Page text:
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It’s Okay to be sad Sometimes

Bimmer the Dog

To feel the full range of emotions is to experience our humanity fully. Yet, as a society, we seem to celebrate the stoic, the even-keel, and the put a happy-face-on-and-push-through-it behaviors while shaming those who are authentically expressive.

I’m here to say it’s ok to feel sad. It’s ok to feel angry. It’s ok to feel fear and doubt. Emotions are simply energy in motion. The more we resist letting these emotions flow, the more that energy stagnates in our body. Over time, that can cause physical ailments. Body, mind and spirit are all connected.

For me, this week, I’m feeling bouts of sadness come and go in waves. I learned a few days ago that my dog I shared with an ex many years ago will be assisted across the rainbow bridge this Saturday. I am grieving this inevitable ending.

I remember picking up Bimmer, a rare grey and tan Chinook, from the breeder in Kirkland, Washington. He was a ten-pound, rolly-polly, fuzzy ball of uncoordinated energy bounding toward me with his sisters and brothers. He had the most beautiful, bright blue eyes that were full of curiosity. I fell in love instantly.

He cried so much in the first twenty-four hours after bringing him home. He had left his pack…his mom and siblings…to go with a stranger. It broke my heart as quickly as his adorableness filled those cracks.

There was potty training followed by obedience training. As he grew, he experienced separation anxiety and we worked on giving him a job to do while we were at work, which greatly alleviated it. He quickly developed into a 110-pound gentle giant with a long tongue that loved to lick anyone within a few feet. It inspired a welcome mat to the house that said, “BEWARE: Dog can’t hold his licker.”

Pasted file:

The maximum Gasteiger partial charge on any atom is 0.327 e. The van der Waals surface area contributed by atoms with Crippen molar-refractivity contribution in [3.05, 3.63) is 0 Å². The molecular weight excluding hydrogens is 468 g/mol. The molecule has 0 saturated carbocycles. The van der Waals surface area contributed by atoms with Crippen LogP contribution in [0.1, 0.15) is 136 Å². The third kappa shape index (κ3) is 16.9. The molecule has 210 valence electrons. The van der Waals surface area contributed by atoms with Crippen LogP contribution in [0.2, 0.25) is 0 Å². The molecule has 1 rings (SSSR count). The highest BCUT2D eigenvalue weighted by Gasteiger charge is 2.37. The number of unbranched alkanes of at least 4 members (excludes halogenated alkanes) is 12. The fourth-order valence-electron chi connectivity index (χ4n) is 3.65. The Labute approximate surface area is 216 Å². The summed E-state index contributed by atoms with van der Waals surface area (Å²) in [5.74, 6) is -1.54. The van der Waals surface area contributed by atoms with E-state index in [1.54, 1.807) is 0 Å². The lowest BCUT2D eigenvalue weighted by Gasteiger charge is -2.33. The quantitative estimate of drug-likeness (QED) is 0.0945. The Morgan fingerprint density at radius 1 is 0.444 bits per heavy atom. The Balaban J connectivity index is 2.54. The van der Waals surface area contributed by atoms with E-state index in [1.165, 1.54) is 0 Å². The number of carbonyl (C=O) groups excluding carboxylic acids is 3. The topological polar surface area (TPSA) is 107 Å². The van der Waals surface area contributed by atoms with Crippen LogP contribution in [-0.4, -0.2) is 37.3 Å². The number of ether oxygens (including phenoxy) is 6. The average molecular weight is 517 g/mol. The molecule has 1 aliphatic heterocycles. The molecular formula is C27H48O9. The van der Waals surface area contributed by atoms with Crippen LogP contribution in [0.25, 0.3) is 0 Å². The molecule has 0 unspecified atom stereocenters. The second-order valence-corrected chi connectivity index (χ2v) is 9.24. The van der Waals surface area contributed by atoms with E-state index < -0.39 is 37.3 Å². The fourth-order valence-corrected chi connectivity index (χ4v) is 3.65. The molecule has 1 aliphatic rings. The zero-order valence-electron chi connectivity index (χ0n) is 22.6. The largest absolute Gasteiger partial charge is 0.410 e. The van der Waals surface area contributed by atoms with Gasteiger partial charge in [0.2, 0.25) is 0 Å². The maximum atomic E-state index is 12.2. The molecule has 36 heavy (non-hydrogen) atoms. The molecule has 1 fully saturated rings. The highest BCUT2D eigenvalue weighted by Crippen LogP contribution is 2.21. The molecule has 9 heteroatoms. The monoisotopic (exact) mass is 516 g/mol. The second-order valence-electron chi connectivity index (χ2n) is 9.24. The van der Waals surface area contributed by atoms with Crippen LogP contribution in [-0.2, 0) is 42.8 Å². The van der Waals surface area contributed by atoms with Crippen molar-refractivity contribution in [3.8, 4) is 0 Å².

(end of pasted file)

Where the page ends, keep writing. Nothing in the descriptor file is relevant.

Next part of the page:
He was my buddy, my constant companion through some really tough times in my life. He eased my broken heart after splitting with my ex. He kept me company, reminding me I had value, when I was laid off from my job and feeling lost and alone. He kept me physically safe by ferociously barking at a man who threatened me and rattled my windows and doors in the middle of the night.

When I foreclosed on my house and couldn’t find a rental that would allow a dog his size, I reluctantly gave him to my ex, who also loved him dearly. It was the right thing to do for Bimmer, who needed space and consistency…even if it broke my heart.

He’s now twelve years old. I have missed the past seven years of his life. Now it’s time to rejoin his brothers and sisters, who wait for him on the other side. I know he’s lived a happy, long life. And still, I am sad. I grieve for myself, who remembers what a joy he was in my life. I grieve for those who know him and his loving spirit. I grieve for the loss of life, even though it’s all part of the circle.

So as I write this tribute to honor Bimmer’s life, I also let the tears flow. I feel the weight in my heavy heart, the pain in my throat, and the hot tears falling from my eyes down my cheeks. I notice where the ripples emanate from and to and let it wash over me.

To Bimmer: Mamma loves you. May your spirit be well. May you rest in peace. May you know you left this world a better place and me a better person for having loved you.

To those graciously reading: May you allow yourself to feel all the feels as they arise. May they flow as naturally as you breathe and your heart beats. May you experience your humanity fully.